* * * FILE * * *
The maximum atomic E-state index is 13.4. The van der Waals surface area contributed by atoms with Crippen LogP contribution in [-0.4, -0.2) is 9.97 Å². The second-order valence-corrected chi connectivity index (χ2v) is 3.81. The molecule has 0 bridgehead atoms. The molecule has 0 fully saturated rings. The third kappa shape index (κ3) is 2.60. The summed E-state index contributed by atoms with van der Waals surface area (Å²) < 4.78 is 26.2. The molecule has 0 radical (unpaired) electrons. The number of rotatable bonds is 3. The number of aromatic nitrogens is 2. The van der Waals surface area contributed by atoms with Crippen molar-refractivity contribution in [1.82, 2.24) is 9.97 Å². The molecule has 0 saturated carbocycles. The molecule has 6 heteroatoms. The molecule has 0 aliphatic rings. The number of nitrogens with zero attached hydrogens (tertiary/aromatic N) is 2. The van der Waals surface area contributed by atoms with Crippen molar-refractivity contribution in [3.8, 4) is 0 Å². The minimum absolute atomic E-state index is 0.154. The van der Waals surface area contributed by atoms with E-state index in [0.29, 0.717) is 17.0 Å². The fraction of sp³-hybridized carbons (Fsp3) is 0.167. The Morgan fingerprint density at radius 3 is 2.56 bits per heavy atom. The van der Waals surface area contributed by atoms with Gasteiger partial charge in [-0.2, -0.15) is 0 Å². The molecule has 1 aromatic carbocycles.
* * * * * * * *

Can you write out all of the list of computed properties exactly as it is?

The maximum atomic E-state index is 13.4. The van der Waals surface area contributed by atoms with Crippen LogP contribution in [-0.4, -0.2) is 9.97 Å². The second-order valence-corrected chi connectivity index (χ2v) is 3.81. The molecule has 0 bridgehead atoms. The molecule has 0 fully saturated rings. The third kappa shape index (κ3) is 2.60. The summed E-state index contributed by atoms with van der Waals surface area (Å²) < 4.78 is 26.2. The molecule has 0 radical (unpaired) electrons. The number of rotatable bonds is 3. The number of aromatic nitrogens is 2. The van der Waals surface area contributed by atoms with Crippen molar-refractivity contribution in [1.82, 2.24) is 9.97 Å². The molecule has 0 saturated carbocycles. The molecule has 6 heteroatoms. The molecule has 0 aliphatic rings. The number of nitrogens with zero attached hydrogens (tertiary/aromatic N) is 2. The van der Waals surface area contributed by atoms with Crippen molar-refractivity contribution in [3.8, 4) is 0 Å². The minimum absolute atomic E-state index is 0.154. The van der Waals surface area contributed by atoms with E-state index in [0.29, 0.717) is 17.0 Å². The fraction of sp³-hybridized carbons (Fsp3) is 0.167. The Morgan fingerprint density at radius 3 is 2.56 bits per heavy atom. The van der Waals surface area contributed by atoms with Gasteiger partial charge in [-0.2, -0.15) is 0 Å². The molecule has 1 aromatic carbocycles.